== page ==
Changing Policies Cause Confusion Over College Aid
Although Congress recently voted to override President Reagan's budget veto, restoring student-aid funds targeted for recission, educators, students, and parents across the country remain uneasy or discouraged about the problem of paying for college.
So many changes have been made in the regulations governing the largest federal aid programs--and the signals from Washington have been so strong that funding would decrease--that widespread confusion has developed, according to school and college officials.
Many high-school and college students are changing their plans out of fear that they will not be able to obtain the financial support they need to enroll. And the guidance counselors and college financial-aid officers who must advise them admit that they, too, are confused by the shifting guidelines and funding uncertainties.
In fact, because the Education Department did not decide on some rule changes before late this summer, colleges were not able until recently to tell students either who was eligible for aid or how much they would receive. And the government made estimating the amount of individual grants dangerous for colleges: the Education Department said that colleges themselves were liable for any amount they promised to students before knowing what Washington would provide.
The situation is further clouded by a gloomy national economy that offers little hope to students and their families that financing a college education will get any easier.
"College students are applying to less-expensive institutions; some students who intended to enroll in private colleges are forfeiting room deposits and postponing their decision to attend college as a result of last-minute financial concerns," according to John Phillips, president of the National Institute of Independent Colleges and Universities.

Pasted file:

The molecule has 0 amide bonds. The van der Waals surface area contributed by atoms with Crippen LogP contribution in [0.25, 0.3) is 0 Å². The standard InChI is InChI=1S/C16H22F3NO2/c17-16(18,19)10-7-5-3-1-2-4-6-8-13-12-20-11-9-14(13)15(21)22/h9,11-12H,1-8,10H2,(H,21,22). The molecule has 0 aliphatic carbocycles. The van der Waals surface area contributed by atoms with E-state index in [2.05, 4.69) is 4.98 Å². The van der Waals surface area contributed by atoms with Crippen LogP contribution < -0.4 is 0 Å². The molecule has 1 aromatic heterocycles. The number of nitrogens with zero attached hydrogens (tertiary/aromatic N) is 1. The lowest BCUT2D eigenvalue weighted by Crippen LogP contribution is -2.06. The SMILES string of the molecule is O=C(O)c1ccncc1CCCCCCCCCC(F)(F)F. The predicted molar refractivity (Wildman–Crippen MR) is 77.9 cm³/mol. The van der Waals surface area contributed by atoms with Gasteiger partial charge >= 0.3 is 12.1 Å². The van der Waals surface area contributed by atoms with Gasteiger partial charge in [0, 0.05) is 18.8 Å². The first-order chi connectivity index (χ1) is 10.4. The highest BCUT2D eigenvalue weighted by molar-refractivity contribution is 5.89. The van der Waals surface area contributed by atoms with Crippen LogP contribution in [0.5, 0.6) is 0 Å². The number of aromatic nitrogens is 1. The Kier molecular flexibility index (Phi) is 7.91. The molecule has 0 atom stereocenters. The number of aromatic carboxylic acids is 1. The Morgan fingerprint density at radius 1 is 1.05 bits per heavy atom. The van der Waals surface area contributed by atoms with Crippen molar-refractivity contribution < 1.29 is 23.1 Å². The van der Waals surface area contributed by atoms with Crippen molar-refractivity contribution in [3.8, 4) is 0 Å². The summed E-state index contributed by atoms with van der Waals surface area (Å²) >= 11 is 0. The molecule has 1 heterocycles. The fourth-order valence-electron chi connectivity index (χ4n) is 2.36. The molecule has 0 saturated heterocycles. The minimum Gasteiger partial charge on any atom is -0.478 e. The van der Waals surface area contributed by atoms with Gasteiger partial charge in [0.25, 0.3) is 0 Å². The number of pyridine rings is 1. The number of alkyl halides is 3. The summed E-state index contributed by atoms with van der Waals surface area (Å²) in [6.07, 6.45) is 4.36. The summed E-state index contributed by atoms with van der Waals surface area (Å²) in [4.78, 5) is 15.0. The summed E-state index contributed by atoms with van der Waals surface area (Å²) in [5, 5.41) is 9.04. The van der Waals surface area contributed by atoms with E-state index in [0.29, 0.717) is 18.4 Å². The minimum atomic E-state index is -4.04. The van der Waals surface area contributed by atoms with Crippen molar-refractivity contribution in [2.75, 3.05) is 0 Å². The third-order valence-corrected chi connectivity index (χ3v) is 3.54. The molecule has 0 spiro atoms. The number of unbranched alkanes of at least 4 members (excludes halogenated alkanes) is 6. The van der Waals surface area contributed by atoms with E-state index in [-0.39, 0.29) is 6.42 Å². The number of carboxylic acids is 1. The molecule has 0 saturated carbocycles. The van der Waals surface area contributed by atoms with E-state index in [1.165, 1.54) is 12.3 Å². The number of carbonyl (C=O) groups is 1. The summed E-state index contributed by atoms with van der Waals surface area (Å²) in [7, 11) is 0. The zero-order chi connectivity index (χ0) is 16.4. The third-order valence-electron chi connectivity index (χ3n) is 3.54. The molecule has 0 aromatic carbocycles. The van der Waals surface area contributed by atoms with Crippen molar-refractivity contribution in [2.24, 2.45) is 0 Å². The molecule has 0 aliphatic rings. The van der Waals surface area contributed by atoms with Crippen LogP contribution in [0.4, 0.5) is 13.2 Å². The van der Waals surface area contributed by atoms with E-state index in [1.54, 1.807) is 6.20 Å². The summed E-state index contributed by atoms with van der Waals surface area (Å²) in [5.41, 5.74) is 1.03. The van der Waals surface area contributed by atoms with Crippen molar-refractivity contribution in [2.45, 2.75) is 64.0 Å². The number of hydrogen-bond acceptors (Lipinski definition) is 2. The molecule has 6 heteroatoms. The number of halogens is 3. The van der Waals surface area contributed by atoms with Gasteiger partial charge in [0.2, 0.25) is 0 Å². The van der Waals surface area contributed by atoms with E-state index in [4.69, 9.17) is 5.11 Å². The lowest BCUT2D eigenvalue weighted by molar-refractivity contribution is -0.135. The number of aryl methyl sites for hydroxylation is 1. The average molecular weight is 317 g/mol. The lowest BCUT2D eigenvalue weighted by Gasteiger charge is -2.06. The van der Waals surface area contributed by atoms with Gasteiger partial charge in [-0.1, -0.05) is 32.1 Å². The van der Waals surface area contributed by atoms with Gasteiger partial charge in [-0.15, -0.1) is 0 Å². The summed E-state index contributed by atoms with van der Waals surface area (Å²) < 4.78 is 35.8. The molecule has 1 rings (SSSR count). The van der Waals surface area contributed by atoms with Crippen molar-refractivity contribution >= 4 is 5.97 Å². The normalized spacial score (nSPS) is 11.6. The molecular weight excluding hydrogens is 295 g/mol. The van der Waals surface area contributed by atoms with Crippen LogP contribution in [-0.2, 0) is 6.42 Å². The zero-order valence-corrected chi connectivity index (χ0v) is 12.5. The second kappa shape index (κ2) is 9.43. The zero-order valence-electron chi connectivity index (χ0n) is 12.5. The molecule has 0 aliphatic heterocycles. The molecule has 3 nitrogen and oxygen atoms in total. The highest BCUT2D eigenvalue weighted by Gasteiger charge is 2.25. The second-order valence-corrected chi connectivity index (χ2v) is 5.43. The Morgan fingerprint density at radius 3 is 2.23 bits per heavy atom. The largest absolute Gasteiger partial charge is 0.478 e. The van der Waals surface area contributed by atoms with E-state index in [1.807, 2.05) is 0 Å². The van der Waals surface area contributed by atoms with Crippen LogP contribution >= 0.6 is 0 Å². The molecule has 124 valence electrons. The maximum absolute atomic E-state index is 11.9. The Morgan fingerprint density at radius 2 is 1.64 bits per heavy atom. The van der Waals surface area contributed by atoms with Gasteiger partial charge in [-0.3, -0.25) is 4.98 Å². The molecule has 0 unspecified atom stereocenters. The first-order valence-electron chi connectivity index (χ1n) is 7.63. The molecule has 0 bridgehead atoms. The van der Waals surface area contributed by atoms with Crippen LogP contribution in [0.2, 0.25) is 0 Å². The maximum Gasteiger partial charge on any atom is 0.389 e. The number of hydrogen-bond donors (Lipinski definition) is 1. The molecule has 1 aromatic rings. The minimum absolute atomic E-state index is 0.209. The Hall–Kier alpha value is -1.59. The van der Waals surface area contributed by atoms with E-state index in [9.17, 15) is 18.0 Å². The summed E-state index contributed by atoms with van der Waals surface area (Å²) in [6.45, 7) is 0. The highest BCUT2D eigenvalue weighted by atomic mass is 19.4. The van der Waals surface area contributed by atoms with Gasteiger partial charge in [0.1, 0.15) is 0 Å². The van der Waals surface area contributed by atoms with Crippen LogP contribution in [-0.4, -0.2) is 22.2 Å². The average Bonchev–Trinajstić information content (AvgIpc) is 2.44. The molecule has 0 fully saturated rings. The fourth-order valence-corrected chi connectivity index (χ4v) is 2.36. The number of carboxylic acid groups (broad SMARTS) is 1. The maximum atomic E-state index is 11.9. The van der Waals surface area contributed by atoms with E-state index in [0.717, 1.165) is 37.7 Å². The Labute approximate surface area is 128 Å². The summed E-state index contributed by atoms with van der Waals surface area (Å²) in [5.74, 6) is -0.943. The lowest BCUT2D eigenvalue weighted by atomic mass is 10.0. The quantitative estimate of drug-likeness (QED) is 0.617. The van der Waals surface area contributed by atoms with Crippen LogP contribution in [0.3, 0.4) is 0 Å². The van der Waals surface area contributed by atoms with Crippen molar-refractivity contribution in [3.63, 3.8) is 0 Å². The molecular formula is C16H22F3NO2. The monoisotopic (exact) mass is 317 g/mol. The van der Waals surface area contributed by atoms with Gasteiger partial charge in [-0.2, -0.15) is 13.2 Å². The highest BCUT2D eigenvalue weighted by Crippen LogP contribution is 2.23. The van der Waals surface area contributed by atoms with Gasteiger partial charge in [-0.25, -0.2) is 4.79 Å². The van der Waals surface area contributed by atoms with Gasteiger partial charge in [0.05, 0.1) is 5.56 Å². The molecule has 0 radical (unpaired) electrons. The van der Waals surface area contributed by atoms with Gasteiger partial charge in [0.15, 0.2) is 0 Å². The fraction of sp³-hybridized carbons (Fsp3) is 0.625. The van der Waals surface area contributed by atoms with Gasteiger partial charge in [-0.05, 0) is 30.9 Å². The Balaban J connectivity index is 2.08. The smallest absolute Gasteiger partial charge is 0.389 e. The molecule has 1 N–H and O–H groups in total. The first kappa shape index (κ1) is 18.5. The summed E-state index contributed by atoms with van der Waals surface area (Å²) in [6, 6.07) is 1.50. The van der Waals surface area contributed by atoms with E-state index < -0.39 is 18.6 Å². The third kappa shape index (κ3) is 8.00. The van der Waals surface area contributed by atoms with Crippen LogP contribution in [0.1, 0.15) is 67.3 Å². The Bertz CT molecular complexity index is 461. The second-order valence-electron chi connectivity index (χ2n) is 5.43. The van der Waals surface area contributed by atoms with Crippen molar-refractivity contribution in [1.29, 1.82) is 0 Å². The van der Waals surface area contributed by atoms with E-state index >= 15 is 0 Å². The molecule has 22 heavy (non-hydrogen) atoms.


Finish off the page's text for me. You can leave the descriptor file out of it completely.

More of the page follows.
"This trend," he continues, "will spell difficult times ahead for small liberal-arts colleges that rely heavily on tuition income for operating funds."
"It's really quite tragic," says Anne L. Hitt, head guidance counselor at Madison High School in San Diego. "We invite all these recruiters to speak to students and get them interested in college. But now, with questions about federal support and with the failing economy, more and more students cannot afford to attend the private colleges."
Most students at Madison High who continue their schooling attend the nearby community college. While enrollments at many institutions are dropping, community-college enrollments will rise about 4 percent this fall, according to projections by the American Association of Community and Junior Colleges.
"Financial-aid worries are just beginning to hit juniors and seniors," Ms. Hitt says. "This month, recruiters are coming to schools. Students are traveling to prospective colleges and taking the Scholastic Aptitude Tests. In November, students begin applying for admission. Then, the real peak time starts in January when the Financial-Aid Forms for colleges are distributed."
Students who plan to attend nontraditional or proprietary institutions--such as secretarial, computer-programming, and culinary-arts schools--apply for financial aid all year round, she adds.
A spokesman for the Action Committee for Higher Education, a lobbying group that represents most of the higher-education organizations in Washington, reports that the group's telephone hotline is swamped with several hundred calls a week from parents and students concerned about the status of federal financial-aid programs. Some of the calls are coming from high-school students, says Robert Aaron, public-relations director for the American Council on Education and coordinator of the action committee.
"Everyone is asking about the status of legislation," he says. "Most people, and parents especially, feel that they are being shafted. Sending a child to college is a financial decision often made 10 to 15 years in advance, and many parents are concerned that their long-established plans are being jeopardized."
Administration Budget Cuts
Although most funds in major aid programs have been restored for the time being, people are still thinking in terms of the big 50-percent cuts proposed by the Administration last February, according to Mr. Aaron.
As things stand now, he explained, appropriations for federal financial-aid programs for 1982-83 will:
Cut the Student Work-Study Program, National Defense Student Loans, State Student Incentive Grants, Supplemental Educational Opportunity Grants, and National Defense Student Loans by about 4 percent from 1981-82 funding levels.